Sunday, June 8, 2014

It’s time leaders did what they were chosen to do

By Lukoye Atwoli
Sunday Nation 08 June 2014

In the past few weeks I have been travelling in the US on business related to research and collaborations between my institution and some American medical schools. As always, I have been keenly observing events on my trip and juxtaposing them against conditions back home. A useful observation I have made concerns our behaviour when we disagree on ideas.

Just like Kenyans, Americans bicker and quibble about everything from who should get state-supported health care to what should happen to the baby in a woman’s womb. And the arguments can get pretty acrimonious and public, sometimes raising tempers to the level of threats of violence in sections of the population.

But that is as far as the similarity extends.

The greatest difference lies in the reason why they engage in these arguments and conflict. To a large extent, the average American is proud of his country and its heritage. In every city one visits there will be a museum dedicated to the history of the city and the state, and the greater US. There are monuments everywhere you go commemorating the most seemingly innocuous achievements of the city’s inhabitants, and American heroes.

Every national holiday is an opportunity to remember and re-enact important historical moments in America’s journey since its founding. School-children recite that history with pride, and point out national monuments as though they were erected in their lifetimes. On the whole, Americans argue about their respective convictions on what is best for the US.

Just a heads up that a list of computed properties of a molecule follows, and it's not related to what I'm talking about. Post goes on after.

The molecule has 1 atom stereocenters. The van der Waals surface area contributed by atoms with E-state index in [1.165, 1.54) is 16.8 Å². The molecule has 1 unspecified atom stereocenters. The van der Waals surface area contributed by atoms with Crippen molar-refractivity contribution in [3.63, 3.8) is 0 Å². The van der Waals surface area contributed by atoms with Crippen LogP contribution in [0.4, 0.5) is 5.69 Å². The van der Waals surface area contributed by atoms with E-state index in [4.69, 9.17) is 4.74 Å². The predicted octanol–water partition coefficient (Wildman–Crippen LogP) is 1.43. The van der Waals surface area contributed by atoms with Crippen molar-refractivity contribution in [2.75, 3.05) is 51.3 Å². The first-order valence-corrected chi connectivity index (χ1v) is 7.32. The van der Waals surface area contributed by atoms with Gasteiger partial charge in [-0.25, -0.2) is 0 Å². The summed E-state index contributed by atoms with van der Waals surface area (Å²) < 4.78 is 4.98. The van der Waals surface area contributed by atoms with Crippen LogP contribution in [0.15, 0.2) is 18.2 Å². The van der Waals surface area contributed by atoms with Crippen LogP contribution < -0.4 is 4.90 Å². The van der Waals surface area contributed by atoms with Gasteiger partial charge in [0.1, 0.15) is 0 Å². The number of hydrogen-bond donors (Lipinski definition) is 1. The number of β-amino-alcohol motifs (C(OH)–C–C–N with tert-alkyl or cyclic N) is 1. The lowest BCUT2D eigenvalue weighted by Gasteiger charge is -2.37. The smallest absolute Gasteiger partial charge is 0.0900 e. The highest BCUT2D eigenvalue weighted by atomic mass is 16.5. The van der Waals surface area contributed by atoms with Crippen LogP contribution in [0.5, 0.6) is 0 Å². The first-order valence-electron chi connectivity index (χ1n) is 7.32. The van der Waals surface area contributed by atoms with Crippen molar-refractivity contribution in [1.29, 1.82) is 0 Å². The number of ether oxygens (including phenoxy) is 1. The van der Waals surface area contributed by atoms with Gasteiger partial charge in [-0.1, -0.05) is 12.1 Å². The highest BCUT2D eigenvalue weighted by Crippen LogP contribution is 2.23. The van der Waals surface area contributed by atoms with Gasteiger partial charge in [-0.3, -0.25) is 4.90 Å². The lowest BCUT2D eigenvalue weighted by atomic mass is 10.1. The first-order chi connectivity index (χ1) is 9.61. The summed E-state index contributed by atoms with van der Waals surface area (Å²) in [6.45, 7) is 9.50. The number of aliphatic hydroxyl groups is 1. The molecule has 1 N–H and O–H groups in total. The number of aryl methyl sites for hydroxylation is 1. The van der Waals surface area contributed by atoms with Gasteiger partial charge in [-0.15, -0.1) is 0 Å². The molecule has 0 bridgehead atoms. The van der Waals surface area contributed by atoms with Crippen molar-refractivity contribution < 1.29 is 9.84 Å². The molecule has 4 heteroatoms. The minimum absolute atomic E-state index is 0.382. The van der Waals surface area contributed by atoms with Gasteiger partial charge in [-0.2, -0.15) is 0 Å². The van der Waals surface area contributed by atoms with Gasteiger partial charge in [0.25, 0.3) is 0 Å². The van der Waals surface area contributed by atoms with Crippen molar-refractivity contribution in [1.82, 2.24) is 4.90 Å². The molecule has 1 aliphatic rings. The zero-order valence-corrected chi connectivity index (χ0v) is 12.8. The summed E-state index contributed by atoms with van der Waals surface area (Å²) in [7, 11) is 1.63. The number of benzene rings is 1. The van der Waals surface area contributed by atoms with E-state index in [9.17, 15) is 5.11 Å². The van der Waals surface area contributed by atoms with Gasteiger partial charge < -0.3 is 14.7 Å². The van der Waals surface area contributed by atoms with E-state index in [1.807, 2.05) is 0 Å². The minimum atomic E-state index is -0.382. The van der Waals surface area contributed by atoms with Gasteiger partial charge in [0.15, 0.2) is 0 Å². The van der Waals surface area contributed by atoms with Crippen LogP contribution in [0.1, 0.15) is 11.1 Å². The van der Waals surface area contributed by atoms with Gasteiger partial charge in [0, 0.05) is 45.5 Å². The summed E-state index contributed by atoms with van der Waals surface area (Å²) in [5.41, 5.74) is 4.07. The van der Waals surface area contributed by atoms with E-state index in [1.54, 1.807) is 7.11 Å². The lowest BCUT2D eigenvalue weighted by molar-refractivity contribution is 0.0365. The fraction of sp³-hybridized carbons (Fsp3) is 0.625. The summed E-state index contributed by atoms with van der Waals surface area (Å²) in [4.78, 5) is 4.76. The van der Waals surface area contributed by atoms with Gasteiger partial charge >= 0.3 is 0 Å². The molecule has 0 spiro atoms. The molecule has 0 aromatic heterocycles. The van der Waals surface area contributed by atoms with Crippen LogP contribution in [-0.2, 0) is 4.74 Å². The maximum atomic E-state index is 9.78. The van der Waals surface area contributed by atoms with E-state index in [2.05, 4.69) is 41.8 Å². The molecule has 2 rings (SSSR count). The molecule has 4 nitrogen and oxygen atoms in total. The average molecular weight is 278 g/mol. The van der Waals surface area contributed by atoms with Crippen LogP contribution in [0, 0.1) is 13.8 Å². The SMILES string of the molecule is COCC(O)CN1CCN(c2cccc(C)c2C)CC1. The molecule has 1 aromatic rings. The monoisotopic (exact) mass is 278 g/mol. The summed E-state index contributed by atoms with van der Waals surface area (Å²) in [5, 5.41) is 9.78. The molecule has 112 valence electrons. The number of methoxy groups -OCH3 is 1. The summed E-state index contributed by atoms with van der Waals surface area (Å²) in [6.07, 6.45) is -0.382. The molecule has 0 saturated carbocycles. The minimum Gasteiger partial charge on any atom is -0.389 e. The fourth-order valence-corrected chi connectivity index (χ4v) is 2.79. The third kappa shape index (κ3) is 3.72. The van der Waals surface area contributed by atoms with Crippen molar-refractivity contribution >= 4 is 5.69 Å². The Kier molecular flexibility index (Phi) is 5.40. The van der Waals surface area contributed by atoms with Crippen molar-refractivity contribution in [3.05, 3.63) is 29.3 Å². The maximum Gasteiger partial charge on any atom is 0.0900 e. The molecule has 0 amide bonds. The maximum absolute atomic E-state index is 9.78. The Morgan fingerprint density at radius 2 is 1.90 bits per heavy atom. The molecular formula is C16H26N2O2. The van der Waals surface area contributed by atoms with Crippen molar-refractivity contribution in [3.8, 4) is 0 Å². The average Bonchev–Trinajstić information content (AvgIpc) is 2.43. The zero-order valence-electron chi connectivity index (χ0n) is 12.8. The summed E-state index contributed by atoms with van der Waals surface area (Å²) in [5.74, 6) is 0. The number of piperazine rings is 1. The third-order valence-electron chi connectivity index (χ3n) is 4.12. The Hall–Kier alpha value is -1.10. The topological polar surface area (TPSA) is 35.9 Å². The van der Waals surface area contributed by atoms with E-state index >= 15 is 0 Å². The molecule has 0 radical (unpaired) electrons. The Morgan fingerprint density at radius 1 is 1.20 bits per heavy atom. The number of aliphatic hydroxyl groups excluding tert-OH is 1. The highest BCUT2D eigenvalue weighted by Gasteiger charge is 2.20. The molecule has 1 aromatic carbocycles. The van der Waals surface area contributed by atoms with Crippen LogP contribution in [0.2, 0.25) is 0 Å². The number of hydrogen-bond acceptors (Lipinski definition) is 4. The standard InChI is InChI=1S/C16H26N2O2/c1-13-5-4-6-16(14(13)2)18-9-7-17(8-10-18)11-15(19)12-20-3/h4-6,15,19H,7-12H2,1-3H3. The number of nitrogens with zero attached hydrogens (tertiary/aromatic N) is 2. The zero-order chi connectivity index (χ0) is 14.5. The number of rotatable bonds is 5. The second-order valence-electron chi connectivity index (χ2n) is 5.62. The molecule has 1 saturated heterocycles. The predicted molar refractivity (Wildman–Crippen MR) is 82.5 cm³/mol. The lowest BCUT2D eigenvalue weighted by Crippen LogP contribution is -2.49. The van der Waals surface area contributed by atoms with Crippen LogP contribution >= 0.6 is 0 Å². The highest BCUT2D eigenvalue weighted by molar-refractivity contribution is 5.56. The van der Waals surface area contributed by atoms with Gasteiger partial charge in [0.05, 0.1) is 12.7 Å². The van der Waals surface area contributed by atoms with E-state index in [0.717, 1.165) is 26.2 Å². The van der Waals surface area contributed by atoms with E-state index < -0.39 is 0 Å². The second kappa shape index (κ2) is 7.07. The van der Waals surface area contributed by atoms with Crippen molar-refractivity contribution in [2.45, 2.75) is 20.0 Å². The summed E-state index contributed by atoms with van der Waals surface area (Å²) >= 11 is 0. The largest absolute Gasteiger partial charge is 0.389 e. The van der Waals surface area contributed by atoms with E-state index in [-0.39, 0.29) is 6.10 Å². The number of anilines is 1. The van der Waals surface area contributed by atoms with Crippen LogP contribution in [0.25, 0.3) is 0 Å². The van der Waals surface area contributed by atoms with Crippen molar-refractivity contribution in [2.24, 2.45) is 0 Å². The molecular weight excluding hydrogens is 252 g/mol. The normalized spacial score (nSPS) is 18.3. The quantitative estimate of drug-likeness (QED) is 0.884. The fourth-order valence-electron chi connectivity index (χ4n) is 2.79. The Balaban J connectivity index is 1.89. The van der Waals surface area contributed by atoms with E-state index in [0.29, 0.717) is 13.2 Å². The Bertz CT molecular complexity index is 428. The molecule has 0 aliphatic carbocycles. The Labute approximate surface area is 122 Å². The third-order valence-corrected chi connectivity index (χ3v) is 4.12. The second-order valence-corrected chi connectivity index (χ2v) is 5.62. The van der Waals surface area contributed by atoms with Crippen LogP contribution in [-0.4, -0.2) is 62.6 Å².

Contrast this with Kenyans. For the past 12 years or so, we have been poised on an ethno-political knife-edge requiring very delicate balancing to avoid outright civil war. Kenyans are almost equally divided into two factions on any national issue — those that support the government and those that don’t. Some members of these two factions have shifted back and forth, both among politicians and among the voting public, but the proportions have remained mostly undisturbed.

At any point in time, these two factions express the most vehement loathing for each other, and at least once in the past 10 years this has erupted into open armed civil conflict. Political arguments are turned into existential matters for the politicians’ tribesmates, and nobody remembers the greater good of the republic.

We have heard leaders and their followers say that they are ready to let the country burn if they cannot achieve their goals peacefully. We have heard politicians taunting each other about nusu mkate (half-loaf) governments, as if Kenya is bounty to be fought over, and the winner takes it all. Political power has become an end in itself, rather than an opportunity to serve.

The result is that we have elected people into positions of power who often act as if they have absolutely no clue what that office entails. People are coming into power without the slightest idea what they will do for the people who elected them. This is especially surprising given the amount of resources that are spent campaigning for public office.

I remain hopeful that in my lifetime I will see my country transform into a land where we argue about ideas we think are good for Kenya, and not for individual leaders’ fortunes. But it is difficult to sustain this hope given our current political landscape. 

Dr Atwoli is a consultant psychiatrist and senior lecturer at Moi University’s School of Medicine.

1 comment:

  1. What can be said about two factions, those who support the government and those that don't, while many government leaders are scums of the earth, and many of them don't even care about their citizens. This guy, is just one of a number. .


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